The MAIB report suggested that a person on the Vision had egged on the French skipper to attempt a high speed pass of Minx which ended in disaster. But the allegation has been vigorously denied by lawyers acting for Mr Skelhorn.

Blood sample tests conducted the day after the accident indicated that Vision’s skipper was under the influence of cannabis, which was likely to have impaired his judgement.’

Pictured: The other boat ‘Vision’ was chartered by British internet gaming millionaire Richard Skelhorn

It added: ‘The collision occurred because Vision’s skipper attempted an unsafe, close high-speed pass, then lost control immediately after turning directly towards Minx.

‘Minx’s crewman was on the foredeck and could do nothing to avoid being struck and was killed instantly by the force of the impact.

‘As professional seafarers in a commercial environment, motor yacht skippers have a duty of care to the guests, the vessel, their crew and other water users.

‘In the motor yacht industry, owners and charterers are on vacation; they will want to relax, be pampered and party, but they might also want to be entertained, perhaps even thrilled, by the experience of being at sea for their leisure.

‘In this environment, motor yacht skippers and crew must stay in control of the yacht and not allow themselves to get caught up in the party atmosphere. 

Mr Feldwhere from Midhurst, West Sussex, had only arrived in the south of France four weeks before the tragedy, having just completed a basic boat training course.

It is believed that French investigators have ruled out bringing a manslaughter charge over his death, but the French skipper is facing possible lesser charges about the way the Vision was operated.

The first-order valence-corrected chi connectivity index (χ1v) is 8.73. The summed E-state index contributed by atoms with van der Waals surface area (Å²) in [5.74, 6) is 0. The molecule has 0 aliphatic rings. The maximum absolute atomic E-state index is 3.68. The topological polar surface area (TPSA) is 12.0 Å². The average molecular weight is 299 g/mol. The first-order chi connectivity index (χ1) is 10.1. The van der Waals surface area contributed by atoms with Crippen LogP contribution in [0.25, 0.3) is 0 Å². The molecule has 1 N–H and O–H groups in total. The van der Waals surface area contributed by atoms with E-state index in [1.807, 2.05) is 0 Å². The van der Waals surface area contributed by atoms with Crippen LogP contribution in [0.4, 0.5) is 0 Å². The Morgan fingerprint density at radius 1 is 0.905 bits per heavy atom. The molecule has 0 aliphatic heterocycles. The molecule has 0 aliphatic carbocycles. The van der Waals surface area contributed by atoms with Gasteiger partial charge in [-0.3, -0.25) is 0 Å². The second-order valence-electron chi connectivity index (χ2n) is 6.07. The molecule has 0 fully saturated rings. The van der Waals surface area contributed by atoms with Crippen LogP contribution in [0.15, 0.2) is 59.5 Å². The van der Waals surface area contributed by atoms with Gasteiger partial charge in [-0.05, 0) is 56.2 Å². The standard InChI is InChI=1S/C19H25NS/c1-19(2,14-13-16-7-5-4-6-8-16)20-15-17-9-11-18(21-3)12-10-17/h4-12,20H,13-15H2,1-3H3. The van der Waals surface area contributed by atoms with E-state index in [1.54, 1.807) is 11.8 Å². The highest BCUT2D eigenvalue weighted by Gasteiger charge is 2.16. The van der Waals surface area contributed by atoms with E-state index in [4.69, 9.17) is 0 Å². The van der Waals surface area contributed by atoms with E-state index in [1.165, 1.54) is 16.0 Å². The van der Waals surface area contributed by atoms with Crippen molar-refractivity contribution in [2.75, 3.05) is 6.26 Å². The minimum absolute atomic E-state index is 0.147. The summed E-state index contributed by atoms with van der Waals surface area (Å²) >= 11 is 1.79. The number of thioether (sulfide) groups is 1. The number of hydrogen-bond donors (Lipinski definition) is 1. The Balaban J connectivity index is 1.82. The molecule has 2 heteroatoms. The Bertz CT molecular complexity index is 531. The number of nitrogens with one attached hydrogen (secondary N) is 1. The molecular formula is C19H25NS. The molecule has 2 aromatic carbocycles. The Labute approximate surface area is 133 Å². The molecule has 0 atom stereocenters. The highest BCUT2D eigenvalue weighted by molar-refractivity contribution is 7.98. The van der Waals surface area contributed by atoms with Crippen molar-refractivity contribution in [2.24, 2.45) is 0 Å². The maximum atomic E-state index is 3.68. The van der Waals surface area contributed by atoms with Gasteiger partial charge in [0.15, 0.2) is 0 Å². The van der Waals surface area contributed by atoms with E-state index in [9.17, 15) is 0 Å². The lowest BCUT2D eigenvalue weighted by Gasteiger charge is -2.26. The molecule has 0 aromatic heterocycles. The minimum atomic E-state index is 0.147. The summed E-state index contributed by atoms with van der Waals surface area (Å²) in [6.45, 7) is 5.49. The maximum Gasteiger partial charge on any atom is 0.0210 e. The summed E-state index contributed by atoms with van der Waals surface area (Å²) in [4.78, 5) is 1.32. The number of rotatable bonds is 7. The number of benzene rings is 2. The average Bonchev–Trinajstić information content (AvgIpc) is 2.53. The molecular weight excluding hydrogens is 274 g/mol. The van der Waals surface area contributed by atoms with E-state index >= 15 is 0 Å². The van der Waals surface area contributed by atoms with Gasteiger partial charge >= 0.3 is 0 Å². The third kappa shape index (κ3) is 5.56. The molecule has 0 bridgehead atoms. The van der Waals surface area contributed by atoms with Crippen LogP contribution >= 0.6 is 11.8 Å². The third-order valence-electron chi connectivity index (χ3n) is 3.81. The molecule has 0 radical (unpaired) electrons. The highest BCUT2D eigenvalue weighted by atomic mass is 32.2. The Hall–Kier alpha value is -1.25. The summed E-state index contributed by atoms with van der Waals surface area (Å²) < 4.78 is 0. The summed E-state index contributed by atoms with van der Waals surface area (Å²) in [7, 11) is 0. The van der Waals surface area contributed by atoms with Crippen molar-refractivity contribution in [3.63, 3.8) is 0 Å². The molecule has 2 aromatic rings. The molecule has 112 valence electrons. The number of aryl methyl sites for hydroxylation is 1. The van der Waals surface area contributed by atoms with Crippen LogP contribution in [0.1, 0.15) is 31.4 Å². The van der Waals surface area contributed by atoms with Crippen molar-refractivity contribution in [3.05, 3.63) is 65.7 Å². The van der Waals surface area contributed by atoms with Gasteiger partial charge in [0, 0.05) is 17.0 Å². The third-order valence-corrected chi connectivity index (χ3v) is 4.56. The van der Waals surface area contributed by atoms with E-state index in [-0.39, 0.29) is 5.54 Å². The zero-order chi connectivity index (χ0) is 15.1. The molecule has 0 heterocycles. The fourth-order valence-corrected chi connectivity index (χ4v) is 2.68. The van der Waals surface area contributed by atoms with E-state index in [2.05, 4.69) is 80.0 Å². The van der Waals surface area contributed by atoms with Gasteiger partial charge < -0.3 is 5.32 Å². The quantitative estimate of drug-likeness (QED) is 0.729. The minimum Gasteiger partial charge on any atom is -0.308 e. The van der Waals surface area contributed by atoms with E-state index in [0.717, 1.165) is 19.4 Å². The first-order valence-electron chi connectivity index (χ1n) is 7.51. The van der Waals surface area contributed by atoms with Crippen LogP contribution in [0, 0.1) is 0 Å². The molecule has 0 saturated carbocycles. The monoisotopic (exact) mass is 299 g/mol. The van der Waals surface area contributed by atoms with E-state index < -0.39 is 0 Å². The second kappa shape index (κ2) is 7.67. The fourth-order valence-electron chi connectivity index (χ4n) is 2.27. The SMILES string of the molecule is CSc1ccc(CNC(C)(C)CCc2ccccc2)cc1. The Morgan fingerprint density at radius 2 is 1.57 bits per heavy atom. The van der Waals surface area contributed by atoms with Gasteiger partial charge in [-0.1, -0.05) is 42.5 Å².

Simon Sloane, a spokesperson for Mr Skelhorn said: ‘Our primary concern has, and always will be, for the family and friends of Mr Feldwhere and we would like to, once again, express our sincere sorrow for their loss.

‘Regrettably, the MAIB report into the collision contained a number of factual errors alleging wrong-doing by Vision’s owner and the charterer.

‘There was no substance to these allegations, in particular that anyone on board Vision urged the captain to carry out any manoeuvre(s) immediately before the collision.

‘Following a detailed police enquiry performed by maritime gendarme and an ad hoc court appointed surveyor, criminal proceedings have been brought solely against the captain of Vision in France and there were never any grounds for prosecuting the owner, charterer or any other persons on board Vision.

‘This has now been formally recognised by the French Prosecutor who has publicly stated there are no grounds for prosecuting any other party.

‘Unfortunately, the MAIB appears to have been taken in by mischief making by others when they published their report.’

Statement: Lawyers for the House of Lords member (pictured with Barrowman) said she has no ‘detailed memory’ or ‘access’ to the messages and denied that she is a racist

Michelle Mone steps out with husband in Chelsea after racist allegations against her came to light Source link Michelle Mone steps out with husband in Chelsea after racist allegations against her came to light

Exit mobile version